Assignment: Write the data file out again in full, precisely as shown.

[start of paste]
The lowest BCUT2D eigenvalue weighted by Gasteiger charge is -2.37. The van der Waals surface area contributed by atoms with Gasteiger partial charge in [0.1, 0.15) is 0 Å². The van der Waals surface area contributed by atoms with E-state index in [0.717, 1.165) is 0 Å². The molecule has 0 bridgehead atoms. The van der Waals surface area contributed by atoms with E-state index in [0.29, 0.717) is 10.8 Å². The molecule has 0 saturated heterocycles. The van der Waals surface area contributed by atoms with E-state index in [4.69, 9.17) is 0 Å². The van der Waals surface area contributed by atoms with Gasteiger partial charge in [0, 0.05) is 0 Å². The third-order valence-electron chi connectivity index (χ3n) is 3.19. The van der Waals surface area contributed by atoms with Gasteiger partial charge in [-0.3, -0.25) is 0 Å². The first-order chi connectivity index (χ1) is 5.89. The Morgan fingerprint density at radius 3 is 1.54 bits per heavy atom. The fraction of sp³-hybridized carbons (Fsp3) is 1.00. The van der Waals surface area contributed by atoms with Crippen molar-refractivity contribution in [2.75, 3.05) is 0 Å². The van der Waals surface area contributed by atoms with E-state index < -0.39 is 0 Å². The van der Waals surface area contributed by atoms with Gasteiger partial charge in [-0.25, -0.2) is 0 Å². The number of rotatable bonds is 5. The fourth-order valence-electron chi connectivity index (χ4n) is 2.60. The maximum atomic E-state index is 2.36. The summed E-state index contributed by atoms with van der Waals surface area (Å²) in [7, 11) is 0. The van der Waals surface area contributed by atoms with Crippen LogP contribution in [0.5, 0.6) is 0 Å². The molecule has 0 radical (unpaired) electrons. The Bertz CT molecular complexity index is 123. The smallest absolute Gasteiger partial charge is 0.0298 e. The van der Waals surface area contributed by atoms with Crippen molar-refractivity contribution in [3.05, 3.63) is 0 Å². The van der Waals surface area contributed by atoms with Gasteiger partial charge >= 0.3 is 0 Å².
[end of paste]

The lowest BCUT2D eigenvalue weighted by Gasteiger charge is -2.37. The van der Waals surface area contributed by atoms with Gasteiger partial charge in [0.1, 0.15) is 0 Å². The van der Waals surface area contributed by atoms with E-state index in [0.717, 1.165) is 0 Å². The molecule has 0 bridgehead atoms. The van der Waals surface area contributed by atoms with E-state index in [0.29, 0.717) is 10.8 Å². The molecule has 0 saturated heterocycles. The van der Waals surface area contributed by atoms with E-state index in [4.69, 9.17) is 0 Å². The van der Waals surface area contributed by atoms with Gasteiger partial charge in [0, 0.05) is 0 Å². The third-order valence-electron chi connectivity index (χ3n) is 3.19. The van der Waals surface area contributed by atoms with Gasteiger partial charge in [-0.3, -0.25) is 0 Å². The first-order chi connectivity index (χ1) is 5.89. The Morgan fingerprint density at radius 3 is 1.54 bits per heavy atom. The fraction of sp³-hybridized carbons (Fsp3) is 1.00. The van der Waals surface area contributed by atoms with Crippen molar-refractivity contribution in [2.75, 3.05) is 0 Å². The van der Waals surface area contributed by atoms with E-state index < -0.39 is 0 Å². The van der Waals surface area contributed by atoms with Gasteiger partial charge in [-0.25, -0.2) is 0 Å². The number of rotatable bonds is 5. The fourth-order valence-electron chi connectivity index (χ4n) is 2.60. The maximum atomic E-state index is 2.36. The summed E-state index contributed by atoms with van der Waals surface area (Å²) in [7, 11) is 0. The van der Waals surface area contributed by atoms with Crippen LogP contribution in [0.5, 0.6) is 0 Å². The molecule has 0 radical (unpaired) electrons. The Bertz CT molecular complexity index is 123. The smallest absolute Gasteiger partial charge is 0.0298 e. The van der Waals surface area contributed by atoms with Crippen molar-refractivity contribution in [3.05, 3.63) is 0 Å². The van der Waals surface area contributed by atoms with Gasteiger partial charge >= 0.3 is 0 Å².